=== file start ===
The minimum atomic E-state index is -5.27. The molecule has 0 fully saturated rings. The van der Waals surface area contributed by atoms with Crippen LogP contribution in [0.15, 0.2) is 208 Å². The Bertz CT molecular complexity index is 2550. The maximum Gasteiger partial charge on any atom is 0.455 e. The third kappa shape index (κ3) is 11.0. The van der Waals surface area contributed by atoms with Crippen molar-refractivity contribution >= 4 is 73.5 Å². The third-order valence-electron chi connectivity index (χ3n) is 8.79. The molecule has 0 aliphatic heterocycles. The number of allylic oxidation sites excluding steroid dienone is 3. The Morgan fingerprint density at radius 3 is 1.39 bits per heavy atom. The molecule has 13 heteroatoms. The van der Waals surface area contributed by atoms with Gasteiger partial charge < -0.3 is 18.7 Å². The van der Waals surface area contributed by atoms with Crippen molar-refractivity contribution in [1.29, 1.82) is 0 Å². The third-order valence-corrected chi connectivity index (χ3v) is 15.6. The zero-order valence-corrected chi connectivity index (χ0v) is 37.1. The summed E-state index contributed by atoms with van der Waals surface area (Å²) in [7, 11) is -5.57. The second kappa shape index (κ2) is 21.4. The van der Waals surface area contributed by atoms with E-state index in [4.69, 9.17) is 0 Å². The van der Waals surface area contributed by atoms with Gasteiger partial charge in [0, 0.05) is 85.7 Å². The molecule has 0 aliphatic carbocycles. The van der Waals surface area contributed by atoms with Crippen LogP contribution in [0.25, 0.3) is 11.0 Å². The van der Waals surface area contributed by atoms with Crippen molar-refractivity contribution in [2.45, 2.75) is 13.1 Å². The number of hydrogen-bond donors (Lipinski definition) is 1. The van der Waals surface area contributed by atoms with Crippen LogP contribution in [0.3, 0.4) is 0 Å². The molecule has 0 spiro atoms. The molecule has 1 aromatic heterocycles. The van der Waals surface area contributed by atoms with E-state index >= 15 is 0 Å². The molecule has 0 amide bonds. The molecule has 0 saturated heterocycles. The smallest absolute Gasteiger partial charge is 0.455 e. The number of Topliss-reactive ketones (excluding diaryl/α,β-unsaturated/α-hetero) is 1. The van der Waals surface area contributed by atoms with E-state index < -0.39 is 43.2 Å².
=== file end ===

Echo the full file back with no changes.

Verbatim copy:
The minimum atomic E-state index is -5.27. The molecule has 0 fully saturated rings. The van der Waals surface area contributed by atoms with Crippen LogP contribution in [0.15, 0.2) is 208 Å². The Bertz CT molecular complexity index is 2550. The maximum Gasteiger partial charge on any atom is 0.455 e. The third kappa shape index (κ3) is 11.0. The van der Waals surface area contributed by atoms with Crippen molar-refractivity contribution >= 4 is 73.5 Å². The third-order valence-electron chi connectivity index (χ3n) is 8.79. The molecule has 0 aliphatic heterocycles. The number of allylic oxidation sites excluding steroid dienone is 3. The Morgan fingerprint density at radius 3 is 1.39 bits per heavy atom. The molecule has 13 heteroatoms. The van der Waals surface area contributed by atoms with Gasteiger partial charge < -0.3 is 18.7 Å². The van der Waals surface area contributed by atoms with Crippen molar-refractivity contribution in [1.29, 1.82) is 0 Å². The third-order valence-corrected chi connectivity index (χ3v) is 15.6. The zero-order valence-corrected chi connectivity index (χ0v) is 37.1. The summed E-state index contributed by atoms with van der Waals surface area (Å²) in [7, 11) is -5.57. The second kappa shape index (κ2) is 21.4. The van der Waals surface area contributed by atoms with E-state index in [4.69, 9.17) is 0 Å². The van der Waals surface area contributed by atoms with Gasteiger partial charge in [0, 0.05) is 85.7 Å². The molecule has 0 aliphatic carbocycles. The van der Waals surface area contributed by atoms with Crippen LogP contribution in [0.25, 0.3) is 11.0 Å². The van der Waals surface area contributed by atoms with Crippen molar-refractivity contribution in [2.45, 2.75) is 13.1 Å². The number of hydrogen-bond donors (Lipinski definition) is 1. The van der Waals surface area contributed by atoms with Crippen LogP contribution in [0.3, 0.4) is 0 Å². The molecule has 0 spiro atoms. The molecule has 1 aromatic heterocycles. The van der Waals surface area contributed by atoms with E-state index >= 15 is 0 Å². The molecule has 0 amide bonds. The molecule has 0 saturated heterocycles. The smallest absolute Gasteiger partial charge is 0.455 e. The number of Topliss-reactive ketones (excluding diaryl/α,β-unsaturated/α-hetero) is 1. The van der Waals surface area contributed by atoms with E-state index < -0.39 is 43.2 Å².